Calling Beyoncè’s “Lemonade” ‘Weird’ Means You Don’t Get It

by Dom Jones

Beyoncè’s new album has obviously set social media on fire. Besides the sudden and tragic death of musical icon, Prince, it’s all anyone has been talking about. The questions are far from a whisper, even the non-Beehivers are chattering: Did Jay-Z cheat on Beyoncè? Is that why Solange tried to take him out in the elevator? Was “Becky with the good hair” Rachel Roy or Rachael Ray? Why were some parts so weird? While I think that all of these questions are kind of ridiculous, the last one is what irks me the most. Laden with symbolism and thick with representation of the black struggle (specifically of black women), it seems as though some parts have gone right over people’s heads. Rather than inquire as to their meaning, these parts are being dismissed as weird, which is actually another struggle of black women illuminated in the video: dismissal and neglect.

One of the first parts that I’ve heard people talk about is when Beyoncè is going through the house filled with water, eventually beyonce2emerging in a yellow dress, where she proceeds to happily/angrily beat everything in her path with a bat. While obviously this hasn’t been confirmed, many are saying that this part represents the Yoruba Goddess Oshun. The Yoruba religion, comprising the traditional religious concepts and practices of the Yoruba people is found primarily in southwestern Nigeria, but practiced by people of the African Diaspora worldwide. Beyoncè referencing Oshun is befitting as her visual does make several references to the history of the Diaspora before and after the Middle Passage. This could have been her nod to African spirituality, and how it has evolved over time, as well as how that spirituality relates to the power femininity, an obviously central theme in Lemonade… but it’s not weird. It’s a thing that exists that maybe you didn’t know about. You do now.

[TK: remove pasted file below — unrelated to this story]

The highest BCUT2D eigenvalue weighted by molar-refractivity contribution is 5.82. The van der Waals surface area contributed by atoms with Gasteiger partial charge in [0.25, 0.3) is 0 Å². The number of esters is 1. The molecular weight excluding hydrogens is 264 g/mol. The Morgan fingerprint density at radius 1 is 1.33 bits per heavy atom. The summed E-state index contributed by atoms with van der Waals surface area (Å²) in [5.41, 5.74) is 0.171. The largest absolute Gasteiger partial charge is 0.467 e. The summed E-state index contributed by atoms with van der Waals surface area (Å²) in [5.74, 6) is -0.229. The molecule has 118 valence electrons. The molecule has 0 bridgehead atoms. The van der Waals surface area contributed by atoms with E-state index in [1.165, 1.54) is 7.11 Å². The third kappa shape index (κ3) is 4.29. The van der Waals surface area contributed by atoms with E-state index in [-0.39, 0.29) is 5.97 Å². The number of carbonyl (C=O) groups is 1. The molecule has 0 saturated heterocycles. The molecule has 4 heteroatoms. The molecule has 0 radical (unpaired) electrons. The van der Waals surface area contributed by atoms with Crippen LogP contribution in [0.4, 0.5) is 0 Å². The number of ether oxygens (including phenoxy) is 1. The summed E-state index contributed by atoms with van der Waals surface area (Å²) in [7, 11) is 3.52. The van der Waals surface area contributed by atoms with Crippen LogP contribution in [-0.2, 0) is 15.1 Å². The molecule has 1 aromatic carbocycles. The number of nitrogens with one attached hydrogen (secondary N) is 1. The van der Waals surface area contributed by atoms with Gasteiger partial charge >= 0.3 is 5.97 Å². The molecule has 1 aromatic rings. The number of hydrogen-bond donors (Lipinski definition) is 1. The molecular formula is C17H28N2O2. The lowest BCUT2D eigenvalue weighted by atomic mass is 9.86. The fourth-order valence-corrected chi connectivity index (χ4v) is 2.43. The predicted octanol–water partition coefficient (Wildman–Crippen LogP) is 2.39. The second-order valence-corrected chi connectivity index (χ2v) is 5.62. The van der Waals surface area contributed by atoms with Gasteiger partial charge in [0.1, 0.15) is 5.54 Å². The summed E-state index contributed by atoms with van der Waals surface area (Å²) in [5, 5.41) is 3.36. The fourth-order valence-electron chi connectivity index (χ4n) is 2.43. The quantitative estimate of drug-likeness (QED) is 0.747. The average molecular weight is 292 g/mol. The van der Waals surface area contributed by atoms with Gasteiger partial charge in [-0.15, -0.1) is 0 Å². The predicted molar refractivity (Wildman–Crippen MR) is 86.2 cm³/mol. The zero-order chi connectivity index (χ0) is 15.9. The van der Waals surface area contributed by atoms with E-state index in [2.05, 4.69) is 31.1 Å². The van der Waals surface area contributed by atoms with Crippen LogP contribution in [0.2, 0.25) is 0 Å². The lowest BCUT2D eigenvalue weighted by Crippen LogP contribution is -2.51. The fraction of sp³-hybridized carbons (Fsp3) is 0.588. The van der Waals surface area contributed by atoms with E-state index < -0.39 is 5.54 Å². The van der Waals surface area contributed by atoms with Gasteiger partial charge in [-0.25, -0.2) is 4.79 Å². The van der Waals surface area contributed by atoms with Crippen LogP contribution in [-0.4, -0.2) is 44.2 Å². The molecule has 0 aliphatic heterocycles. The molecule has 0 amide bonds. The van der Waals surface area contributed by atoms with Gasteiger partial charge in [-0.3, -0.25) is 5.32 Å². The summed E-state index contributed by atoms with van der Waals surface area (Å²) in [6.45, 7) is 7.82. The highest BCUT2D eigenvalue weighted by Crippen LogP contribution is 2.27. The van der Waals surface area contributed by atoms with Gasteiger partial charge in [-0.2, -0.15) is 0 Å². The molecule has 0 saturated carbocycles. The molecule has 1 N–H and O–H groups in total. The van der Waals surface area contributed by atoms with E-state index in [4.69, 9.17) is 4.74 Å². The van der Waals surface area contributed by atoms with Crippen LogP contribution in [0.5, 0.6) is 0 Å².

She also included the mothers of Trayvon Martin, Eric Garner, and Michael Brown in the video. While the reasoning behind this was clear to me, maybe it hasn’t been for others. If the central theme of the video was black femininity, struggle, and pain, then what better way to illuminate that than to feature three women whose sons have been brutally murdered by police, with no consequences for those who ended their lives? The pain, struggle, resilience and triumph in this video was so much deeper and more meaningful than a woman whose husband cheated on her. To reduce it to that, calling every other element “weird,” is to simply drive home her point. Using an excerpt of a Malcolm X speech in Lemonade, we heard:

“The most disrespected person in America is the black woman. The most unprotected person in America is the black woman. The most neglected person in America is the black woman.”

If there are portions of Beyoncè’s video that you do not understand, I urge you to do your research, because there’s so much more to it than a cheater and a woman scorned.




About the Author

Dom Jones is a dual major in Music Business and Songwriting, and her work has been published in Huffington Post, Teen Vogue, Blavity and She released her debut album, Wingspan, in 2014 and her follow up EP, Blackbird in 2016. Find out more about her at